Search This Blog

Sunday, February 25, 2018

 March is time for Family Disaster Planning!

Thank you to everyone that has completed the Stake survey.  We are learning how to better help you through what you shared with us.  We are still collecting survey responses and want to hear from you!  Please take the short survey here:Self Reliance survey

This month's topic is Long Term Food Storage and Family Emergency and Disaster Plans.   From the survey, we see that the families in our stake have an average of 6 months of food stored.  That's a great start on long term food storage!  But only 14% of you say that you have a written Family Disaster Plan.  So that is the goal this month - a written plan!

Why talk about a Family Disaster Plan?

(info adapted from
  • Disaster can strike quickly and without warning. It can force you to evacuate your neighborhood or confine you to your home. What would you do if basic services, such as water, gas, electricity, or telephones were cut off? Local officials and relief workers won't be on the scene for sometimes weeks after a disaster, so you need to have a plan to find, protect and care for your family.
  • Families can and do cope with disaster by preparing in advance and working together as a team. Knowing what to do is your best protection and your responsibility.

How do you create a Family Disaster Plan?

  1.  Find out what could happen to you. By learning what your risks may be, you can prepare for the disaster most likely to occur in your area.  Find out what plans are in place for your workplace, your children's school or other places your family may be.
  2. Create a Family Disaster Plan. Once you know what disasters are possible in your area, talk about how to prepare and how to respond if one occurs. 
  • Discuss the types of disasters that are most likely to happen. Explain what to do in each case. Everyone should know what to do in case all family members are not together.
  • Pick two places to meet:Right outside of your home in case of a sudden emergency, like a fire and outside of your neighborhood in case you can’t return home.  Everyone must know the address and phone number of the meeting locations.
  • Develop an emergency communication plan. In case family members are separated from one another during floods or other disasters, have a plan for getting back together.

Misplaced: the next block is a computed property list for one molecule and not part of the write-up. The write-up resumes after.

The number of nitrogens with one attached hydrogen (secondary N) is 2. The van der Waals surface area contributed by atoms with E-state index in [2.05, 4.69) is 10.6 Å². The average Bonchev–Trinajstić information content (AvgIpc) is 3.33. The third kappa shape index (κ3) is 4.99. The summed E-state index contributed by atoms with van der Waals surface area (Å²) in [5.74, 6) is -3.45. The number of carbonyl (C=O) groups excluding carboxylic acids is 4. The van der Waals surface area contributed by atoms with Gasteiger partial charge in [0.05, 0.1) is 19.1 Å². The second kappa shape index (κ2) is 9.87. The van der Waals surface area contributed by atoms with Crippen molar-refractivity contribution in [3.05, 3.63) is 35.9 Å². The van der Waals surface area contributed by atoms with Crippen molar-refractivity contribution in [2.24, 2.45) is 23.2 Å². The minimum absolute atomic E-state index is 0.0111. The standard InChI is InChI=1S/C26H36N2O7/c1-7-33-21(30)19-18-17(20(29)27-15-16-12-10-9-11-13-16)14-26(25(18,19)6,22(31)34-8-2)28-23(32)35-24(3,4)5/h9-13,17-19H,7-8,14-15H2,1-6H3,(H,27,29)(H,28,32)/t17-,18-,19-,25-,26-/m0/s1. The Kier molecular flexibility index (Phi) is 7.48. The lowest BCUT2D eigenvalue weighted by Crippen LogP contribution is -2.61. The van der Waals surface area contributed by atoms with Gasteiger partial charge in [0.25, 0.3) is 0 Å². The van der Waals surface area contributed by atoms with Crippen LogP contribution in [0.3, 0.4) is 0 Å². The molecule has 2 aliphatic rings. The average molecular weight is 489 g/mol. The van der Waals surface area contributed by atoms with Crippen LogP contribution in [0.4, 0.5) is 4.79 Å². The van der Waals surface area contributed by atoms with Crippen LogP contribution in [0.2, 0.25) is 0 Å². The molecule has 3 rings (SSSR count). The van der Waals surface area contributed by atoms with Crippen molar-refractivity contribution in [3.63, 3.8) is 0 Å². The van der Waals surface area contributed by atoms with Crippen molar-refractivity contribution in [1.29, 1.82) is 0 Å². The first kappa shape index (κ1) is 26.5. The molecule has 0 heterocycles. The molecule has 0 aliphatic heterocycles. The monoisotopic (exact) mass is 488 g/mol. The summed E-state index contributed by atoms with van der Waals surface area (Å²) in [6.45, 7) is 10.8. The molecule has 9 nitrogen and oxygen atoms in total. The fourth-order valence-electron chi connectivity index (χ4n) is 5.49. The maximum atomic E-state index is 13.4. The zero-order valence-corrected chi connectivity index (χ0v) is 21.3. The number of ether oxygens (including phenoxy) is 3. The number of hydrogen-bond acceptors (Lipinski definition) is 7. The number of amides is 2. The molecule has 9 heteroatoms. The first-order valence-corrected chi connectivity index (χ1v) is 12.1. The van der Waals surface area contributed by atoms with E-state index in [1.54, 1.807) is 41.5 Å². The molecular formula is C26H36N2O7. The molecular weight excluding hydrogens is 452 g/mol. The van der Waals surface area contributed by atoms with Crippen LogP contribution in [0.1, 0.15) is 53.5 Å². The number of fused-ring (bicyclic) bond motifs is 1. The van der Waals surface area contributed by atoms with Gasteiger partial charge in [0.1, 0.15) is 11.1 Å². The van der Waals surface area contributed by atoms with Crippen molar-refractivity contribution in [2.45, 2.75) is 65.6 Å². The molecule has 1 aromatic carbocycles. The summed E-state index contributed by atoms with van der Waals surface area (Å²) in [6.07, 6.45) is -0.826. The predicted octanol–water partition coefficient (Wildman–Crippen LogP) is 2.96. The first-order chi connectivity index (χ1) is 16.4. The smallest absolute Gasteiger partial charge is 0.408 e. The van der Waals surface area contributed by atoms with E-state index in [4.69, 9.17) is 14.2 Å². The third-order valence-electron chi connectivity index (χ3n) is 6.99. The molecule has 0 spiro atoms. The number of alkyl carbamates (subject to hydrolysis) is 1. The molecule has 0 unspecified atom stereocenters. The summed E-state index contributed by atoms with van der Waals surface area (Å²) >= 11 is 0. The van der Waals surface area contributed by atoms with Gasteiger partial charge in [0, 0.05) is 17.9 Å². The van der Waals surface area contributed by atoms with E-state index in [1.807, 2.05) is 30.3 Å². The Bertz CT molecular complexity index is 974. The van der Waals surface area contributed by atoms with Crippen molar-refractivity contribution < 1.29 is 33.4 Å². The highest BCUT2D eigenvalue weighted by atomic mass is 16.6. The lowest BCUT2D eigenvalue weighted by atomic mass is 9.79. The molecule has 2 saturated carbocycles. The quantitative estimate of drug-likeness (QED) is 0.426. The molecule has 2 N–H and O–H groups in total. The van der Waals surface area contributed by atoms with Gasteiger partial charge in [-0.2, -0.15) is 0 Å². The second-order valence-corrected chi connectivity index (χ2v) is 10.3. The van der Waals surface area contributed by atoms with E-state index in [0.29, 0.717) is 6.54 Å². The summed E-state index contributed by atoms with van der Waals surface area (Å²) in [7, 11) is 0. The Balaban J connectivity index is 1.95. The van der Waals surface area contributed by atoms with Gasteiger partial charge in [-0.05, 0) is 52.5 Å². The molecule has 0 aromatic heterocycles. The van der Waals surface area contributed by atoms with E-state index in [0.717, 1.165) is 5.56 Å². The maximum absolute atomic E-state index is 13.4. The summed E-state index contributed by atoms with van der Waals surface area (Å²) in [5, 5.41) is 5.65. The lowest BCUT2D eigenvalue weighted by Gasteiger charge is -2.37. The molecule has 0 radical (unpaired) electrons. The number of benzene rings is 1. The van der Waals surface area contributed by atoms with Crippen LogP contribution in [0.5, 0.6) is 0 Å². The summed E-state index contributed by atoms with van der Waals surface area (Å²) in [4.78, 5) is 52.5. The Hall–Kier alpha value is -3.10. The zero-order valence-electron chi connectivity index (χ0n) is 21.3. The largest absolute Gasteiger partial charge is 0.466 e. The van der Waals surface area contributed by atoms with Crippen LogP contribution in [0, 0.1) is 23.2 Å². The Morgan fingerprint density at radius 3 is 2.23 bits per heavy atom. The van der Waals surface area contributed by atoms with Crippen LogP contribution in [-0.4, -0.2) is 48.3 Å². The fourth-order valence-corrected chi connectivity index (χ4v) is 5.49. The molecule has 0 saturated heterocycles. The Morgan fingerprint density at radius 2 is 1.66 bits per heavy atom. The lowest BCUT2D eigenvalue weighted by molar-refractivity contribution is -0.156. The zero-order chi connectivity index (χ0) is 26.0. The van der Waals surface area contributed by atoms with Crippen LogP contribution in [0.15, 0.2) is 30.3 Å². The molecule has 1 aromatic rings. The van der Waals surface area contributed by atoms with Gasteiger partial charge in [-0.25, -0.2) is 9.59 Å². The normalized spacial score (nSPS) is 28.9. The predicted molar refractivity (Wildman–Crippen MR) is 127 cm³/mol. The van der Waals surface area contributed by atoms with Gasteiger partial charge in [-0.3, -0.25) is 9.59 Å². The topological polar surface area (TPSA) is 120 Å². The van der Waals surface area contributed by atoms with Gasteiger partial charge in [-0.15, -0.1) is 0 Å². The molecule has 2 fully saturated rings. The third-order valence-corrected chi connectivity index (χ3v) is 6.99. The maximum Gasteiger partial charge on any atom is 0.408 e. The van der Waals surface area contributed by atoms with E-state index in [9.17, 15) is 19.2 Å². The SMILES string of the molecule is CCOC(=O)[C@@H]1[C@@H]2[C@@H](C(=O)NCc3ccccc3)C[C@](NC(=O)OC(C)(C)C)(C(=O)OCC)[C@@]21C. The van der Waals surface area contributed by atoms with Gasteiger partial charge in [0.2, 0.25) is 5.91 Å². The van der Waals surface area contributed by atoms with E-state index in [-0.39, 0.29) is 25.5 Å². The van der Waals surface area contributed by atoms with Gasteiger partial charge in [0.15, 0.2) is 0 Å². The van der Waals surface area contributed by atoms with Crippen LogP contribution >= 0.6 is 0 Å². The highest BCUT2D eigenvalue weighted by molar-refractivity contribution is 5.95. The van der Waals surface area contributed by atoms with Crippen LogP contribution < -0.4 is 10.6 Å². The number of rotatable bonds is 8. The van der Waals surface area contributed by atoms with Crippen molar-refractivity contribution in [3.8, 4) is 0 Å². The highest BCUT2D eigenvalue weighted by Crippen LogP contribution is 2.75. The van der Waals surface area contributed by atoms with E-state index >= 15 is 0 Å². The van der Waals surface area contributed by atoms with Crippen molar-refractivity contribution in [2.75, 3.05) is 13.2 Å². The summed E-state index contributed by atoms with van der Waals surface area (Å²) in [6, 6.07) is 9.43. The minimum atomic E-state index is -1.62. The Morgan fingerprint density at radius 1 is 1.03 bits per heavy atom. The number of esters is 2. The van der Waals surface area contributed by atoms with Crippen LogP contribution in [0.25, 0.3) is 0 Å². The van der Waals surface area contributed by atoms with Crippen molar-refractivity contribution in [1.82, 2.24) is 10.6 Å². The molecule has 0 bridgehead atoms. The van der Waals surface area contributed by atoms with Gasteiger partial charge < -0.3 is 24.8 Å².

• Ask an out-of-town relative or friend to be your "family contact." Your contact should live outside of your area. After a disaster, it is often easier to make a long distance call than a local call.
  • Be familiar with escape routes. Depending on the type of disaster, it may be necessary to evacuate your home.  
     3. Complete your checklists. Take the steps outlined in the checklists you made when you   created your Family Disaster Plan.
  • Post the emergency telephone numbers (fire, police, ambulance, etc.)
  • Teach all responsible family members how and when to turn off the water, gas, and electricity at the main switches or valves
  •  Make two photocopies of vital documents and keep the originals in a safe deposit box. Keep one copy in a safe place in the house, and give the second copy to an out-of-town friend or relative.
     4. Practice and maintain your plan.
  •  Quiz your kids every six months so they remember what to do, meeting places, phone numbers, and safety rules.
  • Replace stored food and water every six months.
  •  Use the test button to test your smoke alarms once a month.
  • Look at your fire extinguisher to ensure it is properly charged.
    Here is a template for a Family Disaster Plan from the Red Cross.  Click here and it will walk you through it.  Family Disaster Plan Fill-able Template 
And here's another from FEMA FEMA Disaster Plan

And last but not least, keep working on that long term food storage.  Here is the video from last year if you missed it.  Happy preparing!

2017 Preparedness Survey